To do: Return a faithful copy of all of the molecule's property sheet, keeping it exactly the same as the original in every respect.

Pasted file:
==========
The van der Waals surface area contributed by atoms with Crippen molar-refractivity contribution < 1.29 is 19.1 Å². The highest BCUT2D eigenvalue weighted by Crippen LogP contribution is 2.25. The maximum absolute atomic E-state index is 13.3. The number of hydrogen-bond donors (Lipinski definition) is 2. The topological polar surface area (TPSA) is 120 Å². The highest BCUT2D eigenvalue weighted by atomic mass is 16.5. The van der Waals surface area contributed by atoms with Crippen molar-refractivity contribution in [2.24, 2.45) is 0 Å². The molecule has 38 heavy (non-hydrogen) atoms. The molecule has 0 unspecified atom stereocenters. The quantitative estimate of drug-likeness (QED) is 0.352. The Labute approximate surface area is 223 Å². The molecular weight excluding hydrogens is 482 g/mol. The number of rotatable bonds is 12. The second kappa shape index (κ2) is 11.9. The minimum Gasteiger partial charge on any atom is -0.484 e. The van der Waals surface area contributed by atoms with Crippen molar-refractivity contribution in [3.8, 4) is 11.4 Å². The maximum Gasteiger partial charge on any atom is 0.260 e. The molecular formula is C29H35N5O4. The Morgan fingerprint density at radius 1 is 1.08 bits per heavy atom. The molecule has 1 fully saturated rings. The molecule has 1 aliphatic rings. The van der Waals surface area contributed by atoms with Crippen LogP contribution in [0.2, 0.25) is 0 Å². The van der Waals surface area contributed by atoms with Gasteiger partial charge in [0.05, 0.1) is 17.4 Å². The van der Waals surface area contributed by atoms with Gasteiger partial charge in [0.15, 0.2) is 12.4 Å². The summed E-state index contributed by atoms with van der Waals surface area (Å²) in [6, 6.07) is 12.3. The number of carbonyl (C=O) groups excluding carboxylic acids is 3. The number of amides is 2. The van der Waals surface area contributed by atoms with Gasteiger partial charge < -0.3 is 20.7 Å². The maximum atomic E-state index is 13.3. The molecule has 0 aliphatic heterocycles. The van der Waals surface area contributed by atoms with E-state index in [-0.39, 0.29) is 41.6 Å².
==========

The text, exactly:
The van der Waals surface area contributed by atoms with Crippen molar-refractivity contribution < 1.29 is 19.1 Å². The highest BCUT2D eigenvalue weighted by Crippen LogP contribution is 2.25. The maximum absolute atomic E-state index is 13.3. The number of hydrogen-bond donors (Lipinski definition) is 2. The topological polar surface area (TPSA) is 120 Å². The highest BCUT2D eigenvalue weighted by atomic mass is 16.5. The van der Waals surface area contributed by atoms with Crippen molar-refractivity contribution in [2.24, 2.45) is 0 Å². The molecule has 38 heavy (non-hydrogen) atoms. The molecule has 0 unspecified atom stereocenters. The quantitative estimate of drug-likeness (QED) is 0.352. The Labute approximate surface area is 223 Å². The molecular weight excluding hydrogens is 482 g/mol. The number of rotatable bonds is 12. The second kappa shape index (κ2) is 11.9. The minimum Gasteiger partial charge on any atom is -0.484 e. The van der Waals surface area contributed by atoms with Crippen molar-refractivity contribution in [3.8, 4) is 11.4 Å². The maximum Gasteiger partial charge on any atom is 0.260 e. The molecular formula is C29H35N5O4. The Morgan fingerprint density at radius 1 is 1.08 bits per heavy atom. The molecule has 1 fully saturated rings. The molecule has 1 aliphatic rings. The van der Waals surface area contributed by atoms with Crippen LogP contribution in [0.2, 0.25) is 0 Å². The van der Waals surface area contributed by atoms with Gasteiger partial charge in [0.05, 0.1) is 17.4 Å². The van der Waals surface area contributed by atoms with Gasteiger partial charge in [0.15, 0.2) is 12.4 Å². The summed E-state index contributed by atoms with van der Waals surface area (Å²) in [6, 6.07) is 12.3. The number of carbonyl (C=O) groups excluding carboxylic acids is 3. The number of amides is 2. The van der Waals surface area contributed by atoms with Gasteiger partial charge < -0.3 is 20.7 Å². The maximum atomic E-state index is 13.3. The molecule has 0 aliphatic heterocycles. The van der Waals surface area contributed by atoms with E-state index in [-0.39, 0.29) is 41.6 Å².